Trump approves sale of lethal weapons to Ukraine

by WorldTribune Staff, January 1, 2018

U.S. President Donald Trump has approved the sale of lethal arms to Ukraine, which continues to battle pro-Russian separatists in its eastern province.

Ukrainian forces have been battling pro-Russian separatists in the Donetsk region since 2014.

The move was supported by Defense Secretary Jim Mattis and Secretary of State Rex Tillerson, according to a report by The Washington Post.

Though Russia is certain to object, Mattis said the arms sale to Ukraine does not amount to a provocation: “Defensive weapons are not provocative unless you’re an aggressor, and clearly, Ukraine is not an aggressor, since it’s their own territory where the fighting is happening.”

The Obama administration had been critical of Russia’s invasion of Ukraine and annexing of Crimea and imposed sanctions on Moscow, but declined to provide lethal weapons to Ukraine, instead opting for “non-lethal” aid such as blankets, meal packets and vehicles.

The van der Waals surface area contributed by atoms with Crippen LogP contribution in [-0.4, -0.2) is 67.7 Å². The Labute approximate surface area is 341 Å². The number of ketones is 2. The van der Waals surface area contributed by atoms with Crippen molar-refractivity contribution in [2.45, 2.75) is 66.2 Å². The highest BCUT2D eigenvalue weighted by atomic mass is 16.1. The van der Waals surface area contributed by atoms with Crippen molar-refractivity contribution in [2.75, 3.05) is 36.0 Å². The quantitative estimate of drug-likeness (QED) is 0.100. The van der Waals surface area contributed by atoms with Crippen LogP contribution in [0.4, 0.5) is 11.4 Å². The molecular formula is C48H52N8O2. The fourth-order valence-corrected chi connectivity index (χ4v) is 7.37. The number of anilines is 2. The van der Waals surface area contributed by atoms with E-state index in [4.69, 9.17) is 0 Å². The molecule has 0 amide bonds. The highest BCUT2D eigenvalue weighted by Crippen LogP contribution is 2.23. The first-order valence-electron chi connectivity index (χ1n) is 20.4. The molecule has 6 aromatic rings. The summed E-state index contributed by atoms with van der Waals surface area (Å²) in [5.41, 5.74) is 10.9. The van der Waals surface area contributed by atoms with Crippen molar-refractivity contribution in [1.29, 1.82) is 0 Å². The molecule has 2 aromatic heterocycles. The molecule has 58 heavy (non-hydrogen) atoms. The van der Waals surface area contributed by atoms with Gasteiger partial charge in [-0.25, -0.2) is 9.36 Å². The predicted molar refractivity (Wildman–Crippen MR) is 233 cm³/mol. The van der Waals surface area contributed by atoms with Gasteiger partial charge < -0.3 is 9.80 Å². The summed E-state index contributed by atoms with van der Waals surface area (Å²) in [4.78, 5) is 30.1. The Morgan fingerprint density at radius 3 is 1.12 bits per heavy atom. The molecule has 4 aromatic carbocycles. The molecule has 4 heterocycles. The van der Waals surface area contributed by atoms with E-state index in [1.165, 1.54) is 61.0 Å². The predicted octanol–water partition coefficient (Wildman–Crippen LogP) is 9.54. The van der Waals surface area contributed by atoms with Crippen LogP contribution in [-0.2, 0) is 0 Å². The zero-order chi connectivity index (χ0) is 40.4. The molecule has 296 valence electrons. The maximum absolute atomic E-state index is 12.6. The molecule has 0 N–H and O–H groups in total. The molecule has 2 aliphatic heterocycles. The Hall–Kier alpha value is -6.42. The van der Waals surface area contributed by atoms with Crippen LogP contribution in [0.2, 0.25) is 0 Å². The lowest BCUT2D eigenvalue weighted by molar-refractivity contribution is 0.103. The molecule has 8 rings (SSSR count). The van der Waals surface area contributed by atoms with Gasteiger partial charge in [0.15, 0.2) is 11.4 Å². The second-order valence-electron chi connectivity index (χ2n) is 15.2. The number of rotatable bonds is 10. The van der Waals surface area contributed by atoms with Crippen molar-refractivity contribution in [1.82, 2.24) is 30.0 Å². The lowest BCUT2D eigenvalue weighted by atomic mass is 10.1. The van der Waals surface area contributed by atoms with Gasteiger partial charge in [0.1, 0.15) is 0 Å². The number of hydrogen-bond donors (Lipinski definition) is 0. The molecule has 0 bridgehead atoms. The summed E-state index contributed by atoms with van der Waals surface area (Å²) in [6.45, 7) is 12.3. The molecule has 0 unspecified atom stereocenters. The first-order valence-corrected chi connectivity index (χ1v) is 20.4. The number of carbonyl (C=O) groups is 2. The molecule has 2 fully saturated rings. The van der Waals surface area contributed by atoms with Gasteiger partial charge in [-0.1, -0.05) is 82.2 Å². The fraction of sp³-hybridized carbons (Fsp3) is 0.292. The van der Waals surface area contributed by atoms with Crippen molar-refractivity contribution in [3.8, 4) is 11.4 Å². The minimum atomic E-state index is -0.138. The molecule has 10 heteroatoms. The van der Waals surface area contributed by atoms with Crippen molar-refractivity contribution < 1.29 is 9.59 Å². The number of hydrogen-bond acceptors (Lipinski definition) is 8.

While the Trump administration is not selling Ukraine all the military equipment it has asked for, including anti-tank Javelin missiles, the State Department approved a commercial license authorizing the export of $41.5 million of lethal arms, according to the Post’s report.

The sale consists of sniper rifles, ammunition and other associated parts and materials, according to congressional sources.

Earlier this year, the Trump administration approved the sale to Ukraine of shoulder-fired rocket launchers by AirTronic, a U.S. manufacturer in Texas, the company’s COO, Richard Vandiver, told Voice of America.

A Ukrainian official told ABC News that “What we are awaiting and have called for is the provision of lethal defense weapons that are more advanced – a larger package that is under consideration right now, including anti-tank and anti-aircraft missiles. We are expecting this decision and would welcome it.”

The war in Ukraine’s eastern province has killed more than 10,000 since the conflict began in early 2014.

“We must address Ukraine. It stands as the single most difficult obstacle to us re-normalizing the relationship with Russia, which we badly would like to do,” Tillerson told reporters in Vienna on Dec. 7.


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